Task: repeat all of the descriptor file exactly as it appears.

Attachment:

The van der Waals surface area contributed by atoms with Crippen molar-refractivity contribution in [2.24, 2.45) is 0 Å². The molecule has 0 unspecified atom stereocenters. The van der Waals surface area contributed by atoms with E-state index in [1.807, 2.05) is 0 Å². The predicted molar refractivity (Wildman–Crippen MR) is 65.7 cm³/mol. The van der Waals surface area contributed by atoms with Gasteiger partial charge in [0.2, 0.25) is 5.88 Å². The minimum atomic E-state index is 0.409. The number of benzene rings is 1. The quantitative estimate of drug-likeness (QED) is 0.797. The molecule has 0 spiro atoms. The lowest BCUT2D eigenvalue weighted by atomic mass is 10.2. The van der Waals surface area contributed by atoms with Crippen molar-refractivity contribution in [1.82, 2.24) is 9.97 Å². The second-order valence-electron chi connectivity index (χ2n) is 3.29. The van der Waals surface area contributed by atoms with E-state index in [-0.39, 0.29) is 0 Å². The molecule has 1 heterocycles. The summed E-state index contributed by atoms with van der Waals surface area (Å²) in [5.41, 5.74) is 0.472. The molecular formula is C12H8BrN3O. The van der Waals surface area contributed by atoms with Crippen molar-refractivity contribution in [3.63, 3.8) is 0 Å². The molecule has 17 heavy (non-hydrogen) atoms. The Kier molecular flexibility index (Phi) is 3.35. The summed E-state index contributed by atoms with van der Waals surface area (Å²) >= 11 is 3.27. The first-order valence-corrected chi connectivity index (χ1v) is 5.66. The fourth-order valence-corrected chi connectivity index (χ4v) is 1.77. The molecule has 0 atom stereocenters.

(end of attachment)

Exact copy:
The van der Waals surface area contributed by atoms with Crippen molar-refractivity contribution in [2.24, 2.45) is 0 Å². The molecule has 0 unspecified atom stereocenters. The van der Waals surface area contributed by atoms with E-state index in [1.807, 2.05) is 0 Å². The predicted molar refractivity (Wildman–Crippen MR) is 65.7 cm³/mol. The van der Waals surface area contributed by atoms with Gasteiger partial charge in [0.2, 0.25) is 5.88 Å². The minimum atomic E-state index is 0.409. The number of benzene rings is 1. The quantitative estimate of drug-likeness (QED) is 0.797. The molecule has 0 spiro atoms. The lowest BCUT2D eigenvalue weighted by atomic mass is 10.2. The van der Waals surface area contributed by atoms with Crippen molar-refractivity contribution in [1.82, 2.24) is 9.97 Å². The second-order valence-electron chi connectivity index (χ2n) is 3.29. The van der Waals surface area contributed by atoms with E-state index in [-0.39, 0.29) is 0 Å². The molecule has 1 heterocycles. The summed E-state index contributed by atoms with van der Waals surface area (Å²) in [5.41, 5.74) is 0.472. The molecular formula is C12H8BrN3O. The van der Waals surface area contributed by atoms with Crippen molar-refractivity contribution in [3.63, 3.8) is 0 Å². The molecule has 17 heavy (non-hydrogen) atoms. The Kier molecular flexibility index (Phi) is 3.35. The summed E-state index contributed by atoms with van der Waals surface area (Å²) >= 11 is 3.27. The first-order valence-corrected chi connectivity index (χ1v) is 5.66. The fourth-order valence-corrected chi connectivity index (χ4v) is 1.77. The molecule has 0 atom stereocenters.